Are Botched 911 Calls to Blame for Denise Lee's Death?

But by the time the police had this crucial piece of information and rushed to King's home, it was too late. Neither King nor Lee was there. Police found the house empty except for disturbing traces in the bedroom: a child's blanket and duct tape with long brown hair stuck to it.

A Second Chance to Save Denise?

Family members believe there was a second and perhaps better opportunity to save Denise Lee, when the alleged kidnapper stopped at his cousin's house to borrow a shovel and a can of gas. Harold Muxlow, King's cousin, later told North Port police that King told him he needed those items because, "his lawnmower was stuck in a ditch and out of gas."

Muxlow said he even witnessed a tied up Lee screaming, "call the cops" and struggling to get out of the back seat of his cousin's car. In the end, he failed to call the police and, instead, called his 17-year-old daughter, Sabrina Muxlow, to tell her what he'd seen. She, in turn, immediately called 911.

At 6:23 p.m., Sabrina's call reached the Sarasota County, Fla., 911 Call Center. Muxlow told operators that her father saw a girl tied up and that she "came out of the ... car and my dad's cousin went and put her back in the car when she got out." She also described the car as "a green Camaro."

In her first media interview, Sabrina Muxlow told ABC News that she knew calling 911 was the right thing to do.

"It's common sense. ... She needed help, was yelling 'Help.' If somebody needs help, then you get help, you don't stop and think about it," Muxlow said.

But by the time police got the call, King had already left his cousin's house with the shovel, gas can and a flashlight, and Denise Lee still fighting for her life.

Eyewitnesses Neglect to Call 911: 'It Made Me Sick to My Stomach'

As night began to fall, at least three known motorists, who have spoken to the police, witnessed Lee struggling in the back of King's car. Two of them are speaking publicly for the first time, and asked ABC News not to identify them by name.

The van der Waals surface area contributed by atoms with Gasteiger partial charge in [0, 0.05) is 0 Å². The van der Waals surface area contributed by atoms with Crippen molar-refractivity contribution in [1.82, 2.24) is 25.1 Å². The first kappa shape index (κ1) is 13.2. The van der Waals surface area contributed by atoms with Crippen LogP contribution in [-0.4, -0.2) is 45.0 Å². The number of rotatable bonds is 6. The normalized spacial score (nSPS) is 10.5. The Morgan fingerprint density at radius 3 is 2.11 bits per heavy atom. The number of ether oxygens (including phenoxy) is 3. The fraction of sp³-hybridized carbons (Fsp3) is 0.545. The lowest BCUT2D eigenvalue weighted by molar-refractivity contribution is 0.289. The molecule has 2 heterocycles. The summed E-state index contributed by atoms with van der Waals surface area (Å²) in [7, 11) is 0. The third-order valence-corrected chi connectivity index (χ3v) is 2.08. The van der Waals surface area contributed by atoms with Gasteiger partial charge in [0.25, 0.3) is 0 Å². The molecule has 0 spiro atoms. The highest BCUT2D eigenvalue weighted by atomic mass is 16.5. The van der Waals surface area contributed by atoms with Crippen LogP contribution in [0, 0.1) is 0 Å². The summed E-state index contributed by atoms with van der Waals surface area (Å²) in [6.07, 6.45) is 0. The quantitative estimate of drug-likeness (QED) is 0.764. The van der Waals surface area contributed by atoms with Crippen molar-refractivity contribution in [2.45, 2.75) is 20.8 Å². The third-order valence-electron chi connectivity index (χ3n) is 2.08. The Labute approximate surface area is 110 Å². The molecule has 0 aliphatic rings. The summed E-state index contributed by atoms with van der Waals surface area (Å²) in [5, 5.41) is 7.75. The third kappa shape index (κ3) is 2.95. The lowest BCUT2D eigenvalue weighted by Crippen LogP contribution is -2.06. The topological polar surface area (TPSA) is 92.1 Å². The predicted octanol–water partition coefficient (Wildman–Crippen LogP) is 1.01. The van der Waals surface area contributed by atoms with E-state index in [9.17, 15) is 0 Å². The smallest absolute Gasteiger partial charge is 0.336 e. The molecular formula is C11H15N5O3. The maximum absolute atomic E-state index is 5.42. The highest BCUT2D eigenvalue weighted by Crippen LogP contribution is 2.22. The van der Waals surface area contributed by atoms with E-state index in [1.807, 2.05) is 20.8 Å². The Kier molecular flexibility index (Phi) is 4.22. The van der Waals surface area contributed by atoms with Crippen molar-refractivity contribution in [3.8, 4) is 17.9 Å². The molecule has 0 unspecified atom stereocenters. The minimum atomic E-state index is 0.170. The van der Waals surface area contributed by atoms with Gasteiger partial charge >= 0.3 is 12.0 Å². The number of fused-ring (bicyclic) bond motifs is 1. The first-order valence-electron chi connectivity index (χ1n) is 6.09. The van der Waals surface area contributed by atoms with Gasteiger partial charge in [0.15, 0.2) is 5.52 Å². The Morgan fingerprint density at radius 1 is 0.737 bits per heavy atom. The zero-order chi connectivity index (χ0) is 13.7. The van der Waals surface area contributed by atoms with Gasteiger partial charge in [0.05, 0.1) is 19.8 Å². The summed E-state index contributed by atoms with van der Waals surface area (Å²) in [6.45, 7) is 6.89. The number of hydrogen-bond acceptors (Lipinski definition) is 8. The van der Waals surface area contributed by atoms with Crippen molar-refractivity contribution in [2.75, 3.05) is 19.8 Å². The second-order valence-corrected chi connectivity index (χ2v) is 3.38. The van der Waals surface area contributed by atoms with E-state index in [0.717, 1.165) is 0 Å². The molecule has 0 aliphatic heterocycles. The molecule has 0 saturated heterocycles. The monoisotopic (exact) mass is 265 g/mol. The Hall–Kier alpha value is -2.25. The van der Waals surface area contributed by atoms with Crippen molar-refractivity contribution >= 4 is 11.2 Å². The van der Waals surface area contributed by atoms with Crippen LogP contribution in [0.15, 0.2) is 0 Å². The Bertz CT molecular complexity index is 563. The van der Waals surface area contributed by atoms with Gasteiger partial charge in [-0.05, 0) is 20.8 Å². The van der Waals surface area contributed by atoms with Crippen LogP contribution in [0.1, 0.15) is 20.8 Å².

One man said that he saw Lee, "slamming on the windows with her palms really hard.

"It just looked like she was trying to break them out ... and shaking her head back really violently, back and forth," he said.

Both eyewitnesses said they had second thoughts about calling 911 because they didn't want to get involved in what they thought was a domestic dispute.

The first man admitted that he "actually dialed the number but didn't hit send on it."

The final images of Lee stuck in the back seat of the car haunt him every day. "It made me sick to my stomach that I hadn't done what I should have done, made the phone call," he said.

The Final 911 Call

Jane Kowalski, a computer consultant from Tampa, saw Denise struggling in the back seat of the green Camaro. She was probably among the last people to see her alive.

Kowalski still vividly remembers the night of Jan. 17, when she was driving down U.S. 41 in North Port. She was driving a small car and was talking to her sister on her hands-free device. Her window was cracked open so she could get some fresh air. She stopped at a red light and a car pulled up next to her.

All of a sudden, she heard loud noises. They were so loud that her sister on the other end of the cell phone was able to hear the commotion. At first, Kowalski thought it was a child screaming.

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